- The Washington Times - Friday, March 16, 2007

The National Weather Service says Mother Nature calls the shots, which means transitioning into spring is frequently an unpredictable ride.

After almost a week of springtime weather, temperatures in the Washington area dropped to the 30s as a low pressure system brought with it cold Canadian air.

Temperatures had been in the high 50s since last Saturday and peaked in the low 80s Wednesday because of incoming warm, southwestern winds.

“March and October are months of transition for this region,” said Jim Lee, a spokesman for the National Weather Service. “It’s not uncommon for us to have wide swings.”

A storm moving into the Northeast Thursday brought precipitation that came as snow in parts of the region because of falling temperatures.

Forecasts called for increasing snowfall to the north and west of the D.C. area.

Four to six inches of snow had fallen by evening in Western Maryland, said Kellie Boulware of the Maryland State Highway Administration, which had crews in the area treating the roads.

State police from the Westminster barracks reported at least a dozen weather-related car accidents in Carroll County yesterday afternoon.

One of the Secret Service vehicles escorting President Bush from the District to Camp David was involved in a fender bender with a civilian vehicle in Urbana, Md.

No one was injured in the crash, which happened just after 3 p.m. on Interstate 270 near Exit 26, said Agent Kim Bruce, a spokeswoman for the Secret Service.

The crash was “nowhere near” the president’s vehicle, she said.

Mr. Lee said the District would see 1 inch of snow at the most and that the biggest threat in the area was flooding. The weather service issued a flood watch for parts of the region as the area also expected to see several inches of rain.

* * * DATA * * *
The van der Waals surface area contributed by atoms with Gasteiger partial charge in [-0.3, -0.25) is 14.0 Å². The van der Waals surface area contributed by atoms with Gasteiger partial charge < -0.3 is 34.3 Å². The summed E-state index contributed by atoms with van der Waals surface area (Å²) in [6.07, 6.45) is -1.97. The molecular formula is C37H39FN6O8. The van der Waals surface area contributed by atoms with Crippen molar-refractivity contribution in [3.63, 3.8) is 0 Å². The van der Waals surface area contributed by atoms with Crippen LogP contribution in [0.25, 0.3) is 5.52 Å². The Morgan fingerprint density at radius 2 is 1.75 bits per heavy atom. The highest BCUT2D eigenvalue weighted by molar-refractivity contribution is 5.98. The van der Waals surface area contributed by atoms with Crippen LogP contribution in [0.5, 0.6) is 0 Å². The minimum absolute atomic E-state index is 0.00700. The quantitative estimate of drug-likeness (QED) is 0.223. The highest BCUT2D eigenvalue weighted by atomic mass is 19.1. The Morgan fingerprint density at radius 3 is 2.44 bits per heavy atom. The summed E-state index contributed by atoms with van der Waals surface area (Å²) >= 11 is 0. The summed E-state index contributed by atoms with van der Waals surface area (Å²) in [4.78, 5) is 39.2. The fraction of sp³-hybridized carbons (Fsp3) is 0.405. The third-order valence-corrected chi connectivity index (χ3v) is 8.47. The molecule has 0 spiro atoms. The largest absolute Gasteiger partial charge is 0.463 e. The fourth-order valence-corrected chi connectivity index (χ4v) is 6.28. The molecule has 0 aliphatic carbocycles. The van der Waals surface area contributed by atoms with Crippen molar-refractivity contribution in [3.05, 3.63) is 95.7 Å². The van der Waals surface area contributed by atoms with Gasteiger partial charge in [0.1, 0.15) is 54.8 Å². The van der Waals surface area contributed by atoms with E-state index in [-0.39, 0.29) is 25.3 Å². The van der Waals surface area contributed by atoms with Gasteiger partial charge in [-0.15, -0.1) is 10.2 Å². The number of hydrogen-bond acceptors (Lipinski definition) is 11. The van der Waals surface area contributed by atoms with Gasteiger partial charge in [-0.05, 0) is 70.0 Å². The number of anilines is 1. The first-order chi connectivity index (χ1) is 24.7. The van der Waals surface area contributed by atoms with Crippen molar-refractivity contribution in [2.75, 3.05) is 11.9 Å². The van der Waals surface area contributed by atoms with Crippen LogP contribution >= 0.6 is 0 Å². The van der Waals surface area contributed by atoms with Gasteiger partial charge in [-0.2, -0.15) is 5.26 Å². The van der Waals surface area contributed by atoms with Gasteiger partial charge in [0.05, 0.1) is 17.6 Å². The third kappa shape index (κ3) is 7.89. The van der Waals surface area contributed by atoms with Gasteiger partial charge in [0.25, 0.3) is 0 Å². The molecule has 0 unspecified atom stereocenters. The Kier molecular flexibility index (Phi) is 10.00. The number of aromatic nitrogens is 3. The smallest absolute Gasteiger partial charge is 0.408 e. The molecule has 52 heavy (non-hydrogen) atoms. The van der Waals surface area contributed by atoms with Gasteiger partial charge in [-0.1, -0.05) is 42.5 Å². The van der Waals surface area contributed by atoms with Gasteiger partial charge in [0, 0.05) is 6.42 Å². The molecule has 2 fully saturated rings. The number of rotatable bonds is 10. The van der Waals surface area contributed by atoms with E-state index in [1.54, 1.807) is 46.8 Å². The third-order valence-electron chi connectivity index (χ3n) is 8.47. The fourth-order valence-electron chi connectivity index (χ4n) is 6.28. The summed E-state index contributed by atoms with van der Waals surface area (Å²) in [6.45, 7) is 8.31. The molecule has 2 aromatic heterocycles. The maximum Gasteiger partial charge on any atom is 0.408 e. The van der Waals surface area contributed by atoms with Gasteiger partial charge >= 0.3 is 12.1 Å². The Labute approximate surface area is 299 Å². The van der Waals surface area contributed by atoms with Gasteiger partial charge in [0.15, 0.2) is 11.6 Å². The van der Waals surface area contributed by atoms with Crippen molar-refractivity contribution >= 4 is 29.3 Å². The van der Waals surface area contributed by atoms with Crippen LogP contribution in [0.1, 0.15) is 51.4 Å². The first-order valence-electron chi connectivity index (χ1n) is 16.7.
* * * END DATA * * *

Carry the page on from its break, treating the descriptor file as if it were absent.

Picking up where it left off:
“It just shows you the nature of where we live,” said John B. Townsend II, a spokesman for AAA Mid-Atlantic motor club.

The weekend forecast calls for temperatures in the high 30s today and low 40s tomorrow with almost no chance of precipitation.

Temperatures are expected to return to the 50s and 60s next week.

The weather in March has taken the D.C. area for a wild ride at times.

The annual Cherry Blossom Festival activities were interrupted by 11/2-inch of snow on March 30, 2003.

On March 13, 1993, 13.9 inches of snow fell at Washington Dulles International Airport and about 11 inches fell at both Baltimore-Washington International Thurgood Marshall and Ronald Reagan Washington National airports, according to data compiled by the weather service.

Also, a storm known as the Palm Sunday Storm on March 29-30 in 1942 dumped 22 inches of snow on the region.

Spokesmen for local utility companies indicated March is a tricky month because winter and summer-type storms can damage power lines and each type of storm has its own challenges.

Debbi Jarvis, a spokeswoman for Potomac Electric Power Co., said the utility actively monitors weather all year because it is the most heavily treed system in the country.

“Whatever comes our way we are ready for,” Mrs. Jarvis said. “It’s something we’re prepared for 365 days a year.”

Tarron Lively contributed to this article, which is based in part on wire service reports.

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